Language as a Cultural Mirror: Holy, Honorable FatigueI think one of the reasons I really enjoy studying languages (to date: French, Chinese, and Japanese, with a bit of Spanish thrown in for good measure) is that language represents something beyond our means of communication. Who we are as a culture is reflected by how we speak. In German, the word for bridge is masculine, while it’s feminine in French. Does that say anything about a particular culture? Or how about the fact that English, despite it’s origins in Europe, is one of the few languages from there that doesn’t even use masculine/feminine categorization of nouns?
There are plenty of data and analyses out there regarding the effect of language on culture, and vice versa, but I thought I’d throw my two cents in using my knowledge of Japanese.
I could go many places with this. First of all, Japanese people (like Spanish, I think) often drop the subject when it’s already known. We could claim that emphasizes their community-oriented outlook. Or the fact that there are about 1000 levels of politeness you can use depending on how you conjugate the verb. (From “I am a rude asshole” to “I doth speak with the Almighty God, Amen.”) But today, as I edited my student’s conversations for their oral exam, I was thinking instead of phrases that just…don’t exist in English. And let’s start with this:
Literally translated, this means “You were honorably exhausted“. I say this phrase every day when I leave work–it’s kinda like saying “Thanks for all your hard work, guys, see ya tomorrow,” but instead it’s overwhelmingly polite. You can see this in three places. First, the initial お (o-), an honorific that has no meaning except to exemplify the politeness. Second, さま (sama), which I mentioned before in my terrible hair joke, is an addendum to names or things like Miss or Sir, but on a completely different level. Think of it as the Catholic church adding “His Holiness” to to Pope. So perhaps this could be better translated as, “Oh, you have completed your Holy, Honorable Tiredness.”
This reflects a number of things about Japanese culture. Foremost is the quality of hard. work. For example, in Japan, all teachers receive 40 days of vacation a year. Yeah. Forty Days. And if they don’t use all of this vacation, it rolls over into the next year. So, feasibly, after five years of super hard work, a teacher could take more than half a year off work. But the thing is…they don’t. Take vacation, that is. Because taking vacation means they’re “not working hard enough.” Or, if they’re sick, rather than taking sick days–of which they also have 40, I believe–they instead use their vacation time.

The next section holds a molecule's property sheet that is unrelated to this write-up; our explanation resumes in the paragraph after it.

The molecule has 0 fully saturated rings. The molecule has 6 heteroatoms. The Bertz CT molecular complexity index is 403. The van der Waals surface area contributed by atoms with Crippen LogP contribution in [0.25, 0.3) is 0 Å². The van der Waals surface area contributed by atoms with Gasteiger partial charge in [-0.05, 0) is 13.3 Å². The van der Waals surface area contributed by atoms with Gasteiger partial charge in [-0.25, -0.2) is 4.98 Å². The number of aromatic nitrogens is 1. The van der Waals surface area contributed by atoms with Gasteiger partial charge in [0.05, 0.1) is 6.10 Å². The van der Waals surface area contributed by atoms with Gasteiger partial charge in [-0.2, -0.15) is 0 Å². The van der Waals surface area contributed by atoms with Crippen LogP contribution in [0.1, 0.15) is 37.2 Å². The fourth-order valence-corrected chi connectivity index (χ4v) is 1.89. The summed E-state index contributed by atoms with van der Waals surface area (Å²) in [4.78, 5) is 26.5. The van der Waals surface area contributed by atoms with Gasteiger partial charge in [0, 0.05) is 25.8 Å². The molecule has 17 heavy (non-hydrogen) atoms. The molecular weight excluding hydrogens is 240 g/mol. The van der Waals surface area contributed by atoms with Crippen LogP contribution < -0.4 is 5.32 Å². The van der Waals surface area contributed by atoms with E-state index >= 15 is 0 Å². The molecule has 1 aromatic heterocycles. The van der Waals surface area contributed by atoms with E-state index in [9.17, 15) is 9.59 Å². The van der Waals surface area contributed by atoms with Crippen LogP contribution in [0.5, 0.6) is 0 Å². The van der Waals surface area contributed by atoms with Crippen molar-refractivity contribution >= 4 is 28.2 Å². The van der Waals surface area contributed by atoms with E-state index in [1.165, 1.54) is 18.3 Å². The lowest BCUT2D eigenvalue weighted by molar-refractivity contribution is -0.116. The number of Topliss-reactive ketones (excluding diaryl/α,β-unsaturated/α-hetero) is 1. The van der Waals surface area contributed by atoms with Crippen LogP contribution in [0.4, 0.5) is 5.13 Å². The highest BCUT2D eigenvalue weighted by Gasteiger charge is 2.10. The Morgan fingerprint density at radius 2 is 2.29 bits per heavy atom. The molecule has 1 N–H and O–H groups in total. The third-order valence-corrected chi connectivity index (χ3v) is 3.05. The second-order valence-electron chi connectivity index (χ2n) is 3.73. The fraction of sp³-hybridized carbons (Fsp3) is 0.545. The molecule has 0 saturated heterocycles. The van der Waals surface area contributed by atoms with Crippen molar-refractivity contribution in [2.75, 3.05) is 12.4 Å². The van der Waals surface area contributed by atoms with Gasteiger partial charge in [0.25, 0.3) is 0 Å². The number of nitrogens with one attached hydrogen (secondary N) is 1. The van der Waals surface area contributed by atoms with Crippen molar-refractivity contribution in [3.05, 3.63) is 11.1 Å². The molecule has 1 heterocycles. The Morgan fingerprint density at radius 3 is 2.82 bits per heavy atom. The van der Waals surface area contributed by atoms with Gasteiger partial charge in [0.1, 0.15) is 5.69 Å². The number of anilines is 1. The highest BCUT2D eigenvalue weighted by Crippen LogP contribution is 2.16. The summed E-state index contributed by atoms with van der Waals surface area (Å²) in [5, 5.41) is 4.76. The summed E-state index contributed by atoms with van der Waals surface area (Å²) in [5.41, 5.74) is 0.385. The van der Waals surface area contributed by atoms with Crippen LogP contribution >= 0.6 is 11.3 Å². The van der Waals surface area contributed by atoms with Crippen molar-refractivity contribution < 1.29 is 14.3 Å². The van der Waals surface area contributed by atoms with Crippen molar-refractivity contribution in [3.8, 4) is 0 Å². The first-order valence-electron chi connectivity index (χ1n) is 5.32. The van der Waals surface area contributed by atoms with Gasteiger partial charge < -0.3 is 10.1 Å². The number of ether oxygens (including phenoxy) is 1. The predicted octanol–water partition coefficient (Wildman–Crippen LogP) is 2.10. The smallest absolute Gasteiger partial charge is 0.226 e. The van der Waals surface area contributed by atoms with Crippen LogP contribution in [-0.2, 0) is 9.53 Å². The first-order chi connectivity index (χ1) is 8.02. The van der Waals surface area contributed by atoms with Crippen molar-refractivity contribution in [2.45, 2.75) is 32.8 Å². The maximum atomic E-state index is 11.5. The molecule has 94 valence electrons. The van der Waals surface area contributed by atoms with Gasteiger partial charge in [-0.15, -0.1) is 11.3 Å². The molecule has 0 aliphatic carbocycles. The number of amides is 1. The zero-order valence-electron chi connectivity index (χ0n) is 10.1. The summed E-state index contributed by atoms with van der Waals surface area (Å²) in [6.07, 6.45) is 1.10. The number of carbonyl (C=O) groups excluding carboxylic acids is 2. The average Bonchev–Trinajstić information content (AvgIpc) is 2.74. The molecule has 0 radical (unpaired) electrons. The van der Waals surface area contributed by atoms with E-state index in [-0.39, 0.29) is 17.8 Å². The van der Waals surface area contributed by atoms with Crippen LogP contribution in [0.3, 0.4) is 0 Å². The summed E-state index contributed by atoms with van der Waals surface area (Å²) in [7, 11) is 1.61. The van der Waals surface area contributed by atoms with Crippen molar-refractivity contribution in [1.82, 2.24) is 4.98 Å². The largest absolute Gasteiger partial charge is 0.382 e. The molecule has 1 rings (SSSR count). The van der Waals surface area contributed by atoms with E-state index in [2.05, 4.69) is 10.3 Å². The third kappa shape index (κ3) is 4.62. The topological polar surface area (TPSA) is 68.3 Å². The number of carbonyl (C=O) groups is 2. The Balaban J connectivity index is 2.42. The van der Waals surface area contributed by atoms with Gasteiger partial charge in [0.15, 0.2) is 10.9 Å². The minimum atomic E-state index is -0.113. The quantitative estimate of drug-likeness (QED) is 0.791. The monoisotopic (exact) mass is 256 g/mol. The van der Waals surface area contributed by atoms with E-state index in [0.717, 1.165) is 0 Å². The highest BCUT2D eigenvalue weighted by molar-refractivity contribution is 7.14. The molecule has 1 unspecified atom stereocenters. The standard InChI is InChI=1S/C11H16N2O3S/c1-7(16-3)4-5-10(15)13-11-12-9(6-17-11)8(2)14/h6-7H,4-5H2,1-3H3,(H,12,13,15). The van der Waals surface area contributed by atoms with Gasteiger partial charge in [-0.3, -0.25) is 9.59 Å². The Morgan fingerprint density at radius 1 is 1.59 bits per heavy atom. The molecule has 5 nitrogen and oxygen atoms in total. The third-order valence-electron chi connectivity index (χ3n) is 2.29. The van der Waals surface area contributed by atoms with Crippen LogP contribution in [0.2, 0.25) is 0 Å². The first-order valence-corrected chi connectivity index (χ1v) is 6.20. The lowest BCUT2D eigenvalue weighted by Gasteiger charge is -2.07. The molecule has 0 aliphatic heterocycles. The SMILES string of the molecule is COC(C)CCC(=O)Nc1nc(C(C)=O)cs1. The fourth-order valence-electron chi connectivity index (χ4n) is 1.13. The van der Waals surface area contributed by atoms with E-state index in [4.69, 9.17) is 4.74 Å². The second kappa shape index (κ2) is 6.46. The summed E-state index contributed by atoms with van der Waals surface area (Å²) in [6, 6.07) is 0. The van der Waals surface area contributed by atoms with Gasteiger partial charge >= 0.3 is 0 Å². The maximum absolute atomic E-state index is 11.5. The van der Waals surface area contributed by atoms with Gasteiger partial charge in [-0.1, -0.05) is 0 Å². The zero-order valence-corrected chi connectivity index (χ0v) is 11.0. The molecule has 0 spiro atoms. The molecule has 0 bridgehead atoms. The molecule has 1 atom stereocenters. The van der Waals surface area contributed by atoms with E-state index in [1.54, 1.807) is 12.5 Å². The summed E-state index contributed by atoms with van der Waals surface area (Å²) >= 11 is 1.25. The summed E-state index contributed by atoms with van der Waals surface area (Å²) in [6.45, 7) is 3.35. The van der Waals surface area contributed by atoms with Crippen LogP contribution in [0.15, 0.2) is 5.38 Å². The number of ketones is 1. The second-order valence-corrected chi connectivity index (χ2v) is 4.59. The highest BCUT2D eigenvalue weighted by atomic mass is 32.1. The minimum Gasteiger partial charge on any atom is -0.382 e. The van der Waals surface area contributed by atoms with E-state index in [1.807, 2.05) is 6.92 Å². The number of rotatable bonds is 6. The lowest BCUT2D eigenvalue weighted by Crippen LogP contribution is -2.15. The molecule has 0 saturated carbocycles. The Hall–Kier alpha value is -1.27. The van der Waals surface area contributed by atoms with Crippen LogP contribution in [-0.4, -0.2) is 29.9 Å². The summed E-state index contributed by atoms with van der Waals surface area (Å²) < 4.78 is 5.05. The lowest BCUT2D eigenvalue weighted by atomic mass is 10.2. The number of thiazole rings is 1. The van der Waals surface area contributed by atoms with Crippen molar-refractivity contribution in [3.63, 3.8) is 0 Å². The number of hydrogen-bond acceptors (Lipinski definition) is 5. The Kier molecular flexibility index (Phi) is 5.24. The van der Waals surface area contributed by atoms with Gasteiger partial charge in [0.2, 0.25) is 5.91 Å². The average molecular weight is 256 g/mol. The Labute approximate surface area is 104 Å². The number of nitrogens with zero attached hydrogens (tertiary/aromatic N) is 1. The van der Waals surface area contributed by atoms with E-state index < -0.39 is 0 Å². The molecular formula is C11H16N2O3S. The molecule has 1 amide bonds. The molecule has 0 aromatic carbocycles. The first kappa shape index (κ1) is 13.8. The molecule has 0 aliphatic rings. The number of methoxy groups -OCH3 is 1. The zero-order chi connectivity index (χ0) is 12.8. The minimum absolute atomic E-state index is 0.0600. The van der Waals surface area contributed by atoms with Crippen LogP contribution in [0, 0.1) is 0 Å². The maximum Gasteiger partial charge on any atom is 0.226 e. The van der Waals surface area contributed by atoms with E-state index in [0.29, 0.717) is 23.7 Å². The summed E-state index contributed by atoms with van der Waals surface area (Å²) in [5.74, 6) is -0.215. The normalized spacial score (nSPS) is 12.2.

This is completely mind boggling to me. (I take my vacation. I only get 20 days, but then again, my job is super easy.) But I’ve heard of many an American teacher of English who came to Japan, used their vacation, and was viewed by their Japanese coworkers as lazy and ungrateful. Potentially even when they didn’t have any classes.
Diligent, undaunted hard work is incredibly important here, and it’s reflected by that phrase, お疲れさまでした*。So if you ever go to Japan, learn it. You can impress your cab drivers! (I often say it when the cabbie drops me off. “Thank you! You experienced the holiest of honorable fatigues!”)
Anyone you feel the need to “o-tsukare sama” sometime? Those of my readers who have also studied Japanese, did you ever learn this in class? Because I know that, despite years of reading manga/watching anime and three years of Japanese in college, I never did.
*This phrase is in past tense, but you can also use the present tense, お疲れさまです (o-tsukare sama desu), for people who continue to work*. Or, if you have a comfortable relationship with the person you are “thanking,” you could shorten it to お疲れさま (o-tsukare-sama) or even plain old お疲れ (o-tsukare).
**For things you have not yet done, they have another set phrase, よろしくお願いします (yoroshiku onegai shimasu), which I may cover in a later blog entry.